Instead of competing for prey, they started to prefer helping the people who fed them in exchange for their service. Those friendly wolves had a better chance of survival and reproduction. Natural evolutionary selection was favorable to those wolf-dog hybrids for their cooperative tendencies toward humans. The domestication process took place, and those variants of wolves eventually evolved into domestic dogs. Nature chooses those who are best suited to the conditions under which they must survive.

Love as Social Bonding Among Primates

Like other social species, the chimpanzee groups have a variety of different behavioral traits and interindividual relationships. Nevertheless, they all share the characteristics that define them as a distinct “chimpanzee society.” They might also pursue distinct mating strategies and have different mating systems (Chapais, 2011).

Bonding as a basic form of love seems to be present among some primates. Infant primates are hardwired to cling to their mothers, and even a brief separation causes anxiety. They start looking for their mothers. They are overjoyed and excited to be back. It appears that infant primates certainly experience love as attachment (Rosenblum & Plimpton, 1981).

It appears clear that a desire for union and a desire to avoid separation are the fundamental motivations that give them a better chance of survival. Unlike those of other primates, human societies are the only ones where multiple reproductive pairs remain together (de Waal & Gavrilets 2013).

Love Is a Social Connection, even between Zebrafish

Social connections and pair-bonding between conspecifics are widespread forms of love among humans, primates, mammals, dogs, and birds. What about fish? Here we’ll talk about the simple form of how zebrafish love their conspecifics.

Is Love Simply a Connection?

Some scholars consider love as a positive social connection, as a way of social bonding between individuals. It is perfectly true. I believe that many forms of human love evolve from a basic need to positively connect, bond, and belong. Human life depends on having a positive connection with other people. People need other people, whether they are close or far from us, to live and do well (see for review, Karandashev, 2022a, in press).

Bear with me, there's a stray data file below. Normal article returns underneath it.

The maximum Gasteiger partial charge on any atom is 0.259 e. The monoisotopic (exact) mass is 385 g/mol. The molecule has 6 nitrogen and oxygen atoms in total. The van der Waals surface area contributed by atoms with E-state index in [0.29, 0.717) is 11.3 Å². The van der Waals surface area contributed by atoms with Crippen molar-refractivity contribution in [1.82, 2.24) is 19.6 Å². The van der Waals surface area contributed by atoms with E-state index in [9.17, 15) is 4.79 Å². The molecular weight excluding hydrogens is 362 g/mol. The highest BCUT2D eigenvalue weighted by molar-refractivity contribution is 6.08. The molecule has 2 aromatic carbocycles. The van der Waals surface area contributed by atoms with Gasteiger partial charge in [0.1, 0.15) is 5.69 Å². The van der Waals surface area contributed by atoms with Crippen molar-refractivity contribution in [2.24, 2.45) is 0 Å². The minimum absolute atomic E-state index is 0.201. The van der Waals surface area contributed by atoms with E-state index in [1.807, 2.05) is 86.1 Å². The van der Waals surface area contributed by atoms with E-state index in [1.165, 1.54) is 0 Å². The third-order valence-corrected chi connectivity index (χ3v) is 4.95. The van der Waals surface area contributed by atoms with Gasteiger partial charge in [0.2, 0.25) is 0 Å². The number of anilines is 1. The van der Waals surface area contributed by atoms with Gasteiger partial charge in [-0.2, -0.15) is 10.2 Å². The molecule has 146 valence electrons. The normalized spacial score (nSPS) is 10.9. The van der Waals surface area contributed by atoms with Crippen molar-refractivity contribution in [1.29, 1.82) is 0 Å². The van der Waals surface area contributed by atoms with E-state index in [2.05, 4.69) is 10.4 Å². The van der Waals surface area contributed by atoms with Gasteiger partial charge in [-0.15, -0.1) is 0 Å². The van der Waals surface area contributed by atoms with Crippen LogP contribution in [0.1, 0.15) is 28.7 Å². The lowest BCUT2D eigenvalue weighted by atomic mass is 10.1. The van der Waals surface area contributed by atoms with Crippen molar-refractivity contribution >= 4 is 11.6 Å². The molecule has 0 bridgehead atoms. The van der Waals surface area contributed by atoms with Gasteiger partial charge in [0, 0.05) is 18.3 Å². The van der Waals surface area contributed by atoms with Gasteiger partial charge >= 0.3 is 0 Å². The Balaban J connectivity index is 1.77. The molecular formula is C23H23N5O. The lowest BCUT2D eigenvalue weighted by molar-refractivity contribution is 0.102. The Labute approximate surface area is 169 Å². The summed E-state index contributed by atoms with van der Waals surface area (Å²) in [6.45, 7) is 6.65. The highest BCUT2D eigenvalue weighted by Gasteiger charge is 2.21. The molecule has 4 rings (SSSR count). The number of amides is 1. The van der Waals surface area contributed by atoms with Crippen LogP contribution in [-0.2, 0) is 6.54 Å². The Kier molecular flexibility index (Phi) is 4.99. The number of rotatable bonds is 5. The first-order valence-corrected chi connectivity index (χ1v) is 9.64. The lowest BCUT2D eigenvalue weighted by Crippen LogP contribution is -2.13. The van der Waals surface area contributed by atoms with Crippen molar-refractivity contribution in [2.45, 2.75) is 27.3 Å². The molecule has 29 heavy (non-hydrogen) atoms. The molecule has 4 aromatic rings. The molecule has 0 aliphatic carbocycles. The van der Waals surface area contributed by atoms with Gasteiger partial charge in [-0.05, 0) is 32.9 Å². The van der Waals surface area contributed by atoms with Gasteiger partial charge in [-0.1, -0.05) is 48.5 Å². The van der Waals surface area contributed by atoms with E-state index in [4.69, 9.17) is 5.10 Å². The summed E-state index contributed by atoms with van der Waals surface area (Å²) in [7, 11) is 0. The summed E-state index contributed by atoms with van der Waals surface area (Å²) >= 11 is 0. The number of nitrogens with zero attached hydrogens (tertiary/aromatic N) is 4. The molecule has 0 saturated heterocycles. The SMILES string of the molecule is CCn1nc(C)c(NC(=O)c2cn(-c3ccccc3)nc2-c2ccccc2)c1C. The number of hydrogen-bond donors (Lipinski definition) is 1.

Love Is Social Bonding

According to evolutionary and cultural theories, community bonding was the earliest form of love. This type of love stemmed from basic survival needs in the ecological, economic, and social conditions under which people lived in specific environments and societies. The varieties of historically evolved cultures determined specific forms of love.

It’s well known that humans are “social animals.” It is possible, however, that many animals are also “social.” Studies show that not only humans, but also other animals have evolved the psychological mechanisms of prosocial behavior, cooperation, and social bonding that have helped them survive in the natural and social worlds (e.g., Germonpré, Lázničková-Galetová, Sablin, & Bocherens, 2018; Marshall-Pescini, Virányi, & Range, 2015; Hare, 2017; 2006; Fisher, 2004; Rosenblum & Plimpton, 1981, see for review Karandashev, 2022a in press).

Humans are not alone in their propensity to cooperate with members of their own species to meet their needs and to survive and thrive. For example, in nature, herds of mammals, flocks of birds, or shoals of fish abundantly exhibit prosocial tendencies. There is plenty of evidence of social bonding in dogs and primates (see for review, Karandashev, 2022a, in press).

Throughout thousands of years of biological evolution, special physiological and neural mechanisms of social connection and love have evolved in animals and humans (e.g., Buss, 2006; Eastwick, 2009; Esch & Stefano, 2005; Fisher, Aron, & Brown, 2006; Fletcher et al., 2015; Gonzaga & Haselton, 2008; Lampert, 1997; Zeki, 2007, see for review Karandashev, 2022a, in press).

Social connections necessitate that an individual recognize others as belonging to their own sort. How does the brain of an animal recognize other members of its own species?

Connections and Attractions of Zebrafish

Johannes Kappel, Johannes Larsch, and their colleagues at the Max Planck Institute for Biological Intelligence investigated this process in juvenile zebrafish. They found a neural circuit that mediates the social attraction of zebrafish. This path, which goes from the retina to the brain, lets zebrafish detect and approach neighboring conspecifics.

Recent studies by scientists at the Max Planck Institute for Biological Intelligence have discovered the neural processes in young zebrafish that enable zebrafish to detect and approach nearby conspecifics. Researchers found that zebrafish social attraction is mediated by a neuronal circuit—the specialized pathway that runs from the retina all the way into the brain.

Shoaling Behavior of Zebrafish

Scientists investigated the role of the visual system and neuronal processing of the stimulus in the social interactions of zebrafish. Experiments demonstrated that a moving dot activates a particular collection of neurons in the thalamus region of the brain. The thalamus is the brain’s sensory control center, integrating and relaying sensory information.

When another zebrafish larva is nearby, the same region of the thalamus becomes active. On its way to the thalamus, sensory information is processed first in the retina and then in the tectum, a key visual center of the vertebrate brain. When information gets to the thalamus, it has already been checked for social cues, like jerky movements from a possible conspecific.